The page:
It’s just over a week ago now, but I had a good time and learned a few things from both the session and the discussions at the Los Angeles CloudCamp. I proposed, and ultimately lead a session on scaling data. Actually, I proposed it as “Scaling Your Data: Both Before and After you Need To.”
Part of the reason I proposed it is that there was discussion of the CAP theorem during the proposal of sessions, and what was stated was a bit off. CAP is well discussed in a lot of places, (one good blog is from Jonathan Gray, CTO and co-founder of Streamy. CAP stands for Consistency, Availability and tolerance to network Partition. Interestingly, many folks kept trying to make the last P performance or introduce performance into the mix. Performance (or at least the tradeoffs involved) are better discussed in another set of letters W+R>N. We had one room at Microsoft’s downtown LA digs pretty much dedicated to scaling data. The first session was lead by …. and covered the CAP theorem. It was a bit contentious at first, as there were some assertions you could get all three with some judicious use of Microsoft technology, but through the discussion in the room we ended up in the right place and in agreement with each other. That session was lead by Abhijit Gadkari from ZimbaTech. After that, Microsoft’s own SoCalDevGal (Lynn Langit) did a presentation on SQL Azure. I certainly learned a bit about what Microsoft is delivering and what their developers are asking for. Heck, I even learned a few new three-letter-acryonyms. :) SQL Azure is Microsoft’s hosted relational database as a service. From the presentation, it became clear that initially Microsoft was initally not planning a full SQL compliant hosted data store (which would make them more like Amazon’s SimpleDB or Google’s BigTable as accessed through Google’s App Engine). In the end, customer feedback lead them back to providing as much SQL as they could, including integration with all of the Microsoft developer tools. Interestingly, Microsoft is suggesting data sharding for scale. This is in part because the initial product is limited to 10GByte databases. SoCalDevGal was really clear that this is just an initial limitation, and a few things had to give to meet their schedule. The other really interesting bit about SQL Azure, which I thought was pertinent given the rest of the discussion, was the seeming decision to make SQL Azure a CA system, in regards to CAP. I’d even asked to verify, and that was in fact the intent. The reason this so significant to me is that the design decision here, coupled with the replication across datacenters, means the only way to do this correctly is offline the system (or a portion of it’s safety) in the event a datacenter is cut off from the ‘net. Since all data is in at least two datacenters, and you don’t know which two, it’s possible the datacenters are more than “pairs”, meaning a complete partition of a single datacenter could mean an outage for at least two, and maybe more. This is good for their users in that it’s completely compatible with their applications, but it also means there could be a “CNN moment” someday meaning a couple of telco failures will take offline a large number of SQL Azure customers. Just so this isn’t misinterpreted, this isn’t a criticism of Microsoft’s technology or some deficiency they should have overcome. It was just a design choice made by the SQL Azure team. This is where the “engineering” is in our discipline… there are tradeoffs in any design. The final session in the room in the evening ended up being mine. I did a quick introduction of myself and a quick assessment of who had ever even looked into stuff like memcached, gearman, Haoop HBase, Cassandra and the like. It turned out almost no one had thought about this. I think this is, in part, because Microsoft did a great job putting butts in seats for this event. Because of the audience experience with such things, I ran the session as a bit of a cerebral exercise in understanding why someone may want to look into different ways of storing data. I’m sure I didn’t cover everything, but I did assert a few reasons:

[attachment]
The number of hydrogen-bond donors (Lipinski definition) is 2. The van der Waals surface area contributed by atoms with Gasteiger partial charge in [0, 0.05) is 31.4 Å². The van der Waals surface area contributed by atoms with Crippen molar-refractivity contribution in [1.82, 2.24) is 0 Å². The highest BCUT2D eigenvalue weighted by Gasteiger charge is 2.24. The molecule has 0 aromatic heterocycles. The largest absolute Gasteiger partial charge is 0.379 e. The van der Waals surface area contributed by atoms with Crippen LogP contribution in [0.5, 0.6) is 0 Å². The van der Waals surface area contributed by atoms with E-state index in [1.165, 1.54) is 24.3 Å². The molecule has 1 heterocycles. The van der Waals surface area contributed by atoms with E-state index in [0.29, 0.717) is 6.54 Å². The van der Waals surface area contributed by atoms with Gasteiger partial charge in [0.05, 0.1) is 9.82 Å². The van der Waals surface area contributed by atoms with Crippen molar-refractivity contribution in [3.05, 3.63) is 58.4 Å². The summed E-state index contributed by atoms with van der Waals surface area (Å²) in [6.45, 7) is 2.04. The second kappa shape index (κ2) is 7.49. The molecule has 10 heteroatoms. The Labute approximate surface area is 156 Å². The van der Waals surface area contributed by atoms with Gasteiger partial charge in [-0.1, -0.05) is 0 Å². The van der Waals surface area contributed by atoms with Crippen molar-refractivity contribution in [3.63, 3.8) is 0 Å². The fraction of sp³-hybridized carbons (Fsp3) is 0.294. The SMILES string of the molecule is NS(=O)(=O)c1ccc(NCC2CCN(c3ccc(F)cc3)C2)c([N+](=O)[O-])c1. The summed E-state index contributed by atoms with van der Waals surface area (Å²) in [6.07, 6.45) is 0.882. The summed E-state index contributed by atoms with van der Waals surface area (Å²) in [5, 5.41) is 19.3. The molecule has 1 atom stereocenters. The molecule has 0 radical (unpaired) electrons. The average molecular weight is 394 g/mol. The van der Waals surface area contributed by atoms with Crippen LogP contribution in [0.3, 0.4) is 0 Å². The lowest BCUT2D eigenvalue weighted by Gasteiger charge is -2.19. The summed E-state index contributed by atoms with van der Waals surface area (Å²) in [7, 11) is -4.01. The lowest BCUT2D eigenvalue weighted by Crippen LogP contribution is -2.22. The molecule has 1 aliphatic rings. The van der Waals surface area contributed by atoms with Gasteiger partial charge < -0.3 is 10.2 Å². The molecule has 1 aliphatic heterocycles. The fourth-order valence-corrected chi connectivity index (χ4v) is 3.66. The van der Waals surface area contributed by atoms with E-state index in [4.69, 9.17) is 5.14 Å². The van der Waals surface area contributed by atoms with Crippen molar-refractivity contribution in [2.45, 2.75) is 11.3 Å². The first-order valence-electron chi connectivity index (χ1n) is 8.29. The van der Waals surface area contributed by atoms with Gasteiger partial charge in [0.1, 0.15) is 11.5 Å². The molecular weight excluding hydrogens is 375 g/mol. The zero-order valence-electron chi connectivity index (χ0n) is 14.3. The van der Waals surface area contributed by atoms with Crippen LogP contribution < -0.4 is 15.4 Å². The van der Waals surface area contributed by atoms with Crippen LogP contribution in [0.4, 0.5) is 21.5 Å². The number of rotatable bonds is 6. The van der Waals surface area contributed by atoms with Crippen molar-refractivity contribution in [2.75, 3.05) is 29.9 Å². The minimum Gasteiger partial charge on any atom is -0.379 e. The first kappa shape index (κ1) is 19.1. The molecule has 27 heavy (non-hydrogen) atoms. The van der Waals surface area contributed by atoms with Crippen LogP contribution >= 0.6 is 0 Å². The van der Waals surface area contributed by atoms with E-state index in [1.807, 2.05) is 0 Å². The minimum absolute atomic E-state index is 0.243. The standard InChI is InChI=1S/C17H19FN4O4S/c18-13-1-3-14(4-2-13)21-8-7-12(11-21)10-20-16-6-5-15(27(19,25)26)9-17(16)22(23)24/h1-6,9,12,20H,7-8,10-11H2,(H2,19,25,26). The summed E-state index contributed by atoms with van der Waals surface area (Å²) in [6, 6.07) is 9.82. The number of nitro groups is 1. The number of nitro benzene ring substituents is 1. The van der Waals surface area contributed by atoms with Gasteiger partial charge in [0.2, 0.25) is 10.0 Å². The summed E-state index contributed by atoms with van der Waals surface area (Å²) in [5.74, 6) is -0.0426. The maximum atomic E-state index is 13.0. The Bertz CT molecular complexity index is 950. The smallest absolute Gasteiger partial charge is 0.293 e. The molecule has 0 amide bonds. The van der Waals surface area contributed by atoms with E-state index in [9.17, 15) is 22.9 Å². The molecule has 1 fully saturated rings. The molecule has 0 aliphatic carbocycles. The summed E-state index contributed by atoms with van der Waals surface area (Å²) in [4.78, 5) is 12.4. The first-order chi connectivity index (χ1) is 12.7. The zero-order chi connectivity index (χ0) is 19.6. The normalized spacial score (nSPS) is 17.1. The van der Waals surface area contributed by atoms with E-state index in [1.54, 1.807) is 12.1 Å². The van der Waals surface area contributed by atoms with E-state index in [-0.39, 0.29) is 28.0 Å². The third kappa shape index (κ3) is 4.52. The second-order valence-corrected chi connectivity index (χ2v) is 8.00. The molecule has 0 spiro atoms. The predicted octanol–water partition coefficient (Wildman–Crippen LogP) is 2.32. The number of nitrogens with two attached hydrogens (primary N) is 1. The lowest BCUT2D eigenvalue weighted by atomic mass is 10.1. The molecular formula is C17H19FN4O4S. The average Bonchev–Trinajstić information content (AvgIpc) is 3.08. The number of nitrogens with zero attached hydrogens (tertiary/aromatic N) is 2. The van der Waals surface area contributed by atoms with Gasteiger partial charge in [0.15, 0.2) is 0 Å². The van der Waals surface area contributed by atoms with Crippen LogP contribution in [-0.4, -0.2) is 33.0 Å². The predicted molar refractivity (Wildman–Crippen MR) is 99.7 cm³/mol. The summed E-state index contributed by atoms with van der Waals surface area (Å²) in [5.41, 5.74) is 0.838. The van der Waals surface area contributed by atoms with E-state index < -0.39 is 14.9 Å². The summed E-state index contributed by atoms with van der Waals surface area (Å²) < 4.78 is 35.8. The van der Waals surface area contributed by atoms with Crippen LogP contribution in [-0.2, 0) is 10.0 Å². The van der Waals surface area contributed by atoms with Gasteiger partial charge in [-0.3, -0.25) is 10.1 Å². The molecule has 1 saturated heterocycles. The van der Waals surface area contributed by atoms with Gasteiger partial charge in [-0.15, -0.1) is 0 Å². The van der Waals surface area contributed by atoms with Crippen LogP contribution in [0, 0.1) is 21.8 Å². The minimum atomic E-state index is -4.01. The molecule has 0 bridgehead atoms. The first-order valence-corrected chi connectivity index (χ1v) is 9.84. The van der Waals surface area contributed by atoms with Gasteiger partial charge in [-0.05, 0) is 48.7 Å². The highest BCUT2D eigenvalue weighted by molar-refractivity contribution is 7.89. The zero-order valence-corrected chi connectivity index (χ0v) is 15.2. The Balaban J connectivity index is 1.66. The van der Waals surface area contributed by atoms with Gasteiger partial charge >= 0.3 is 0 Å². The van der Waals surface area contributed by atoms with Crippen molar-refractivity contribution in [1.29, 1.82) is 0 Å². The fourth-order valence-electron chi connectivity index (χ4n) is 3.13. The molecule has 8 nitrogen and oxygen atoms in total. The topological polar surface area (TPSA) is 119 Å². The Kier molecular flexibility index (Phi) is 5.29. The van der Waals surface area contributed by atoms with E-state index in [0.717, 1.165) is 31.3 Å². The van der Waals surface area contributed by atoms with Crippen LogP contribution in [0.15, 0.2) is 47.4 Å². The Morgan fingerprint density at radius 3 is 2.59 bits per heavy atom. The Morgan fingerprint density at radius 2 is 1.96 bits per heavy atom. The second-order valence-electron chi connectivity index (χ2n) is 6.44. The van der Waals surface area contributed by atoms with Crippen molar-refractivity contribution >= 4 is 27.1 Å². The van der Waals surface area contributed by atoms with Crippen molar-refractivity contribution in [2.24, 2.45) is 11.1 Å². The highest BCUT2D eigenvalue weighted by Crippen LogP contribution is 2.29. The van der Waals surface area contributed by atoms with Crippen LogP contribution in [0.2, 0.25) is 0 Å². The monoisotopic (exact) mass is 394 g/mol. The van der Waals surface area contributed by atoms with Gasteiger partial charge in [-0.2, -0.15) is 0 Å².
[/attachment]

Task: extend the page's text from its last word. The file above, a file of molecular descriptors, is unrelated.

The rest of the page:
- Scale – Moving some of the intelligence to the clients in a distributed computing architecture makes it simpler to split components, and thus scale them. It also becomes much easier to move caching closer to where the data is used, helping scale.
- Developer Productivity – This cuts both ways in that having to learn a new way of storing and retrieving data is a productivity sapper, but being able to evolve data structures and persistence mechanisms without ever having to declare changes to a data model (get DBAs involved, etc.) is liberating.
- Availability – For some classes of applications, it may entirely make sense for most of the data to be available, even if a small portion is currently unavailable.
- Geographic Distribution – If you begin to think about the data a little differently, it becomes easy to geographically distribute the data.
I’ll have to write more about this in the not too distant future. I’ve been looking into a lot of previous work (even some academic papers) and there are some interesting ideas out there. p.s.: the TechZulu guys recorded the session. It may be on their site at some point… I checked to link but it’s not there yet.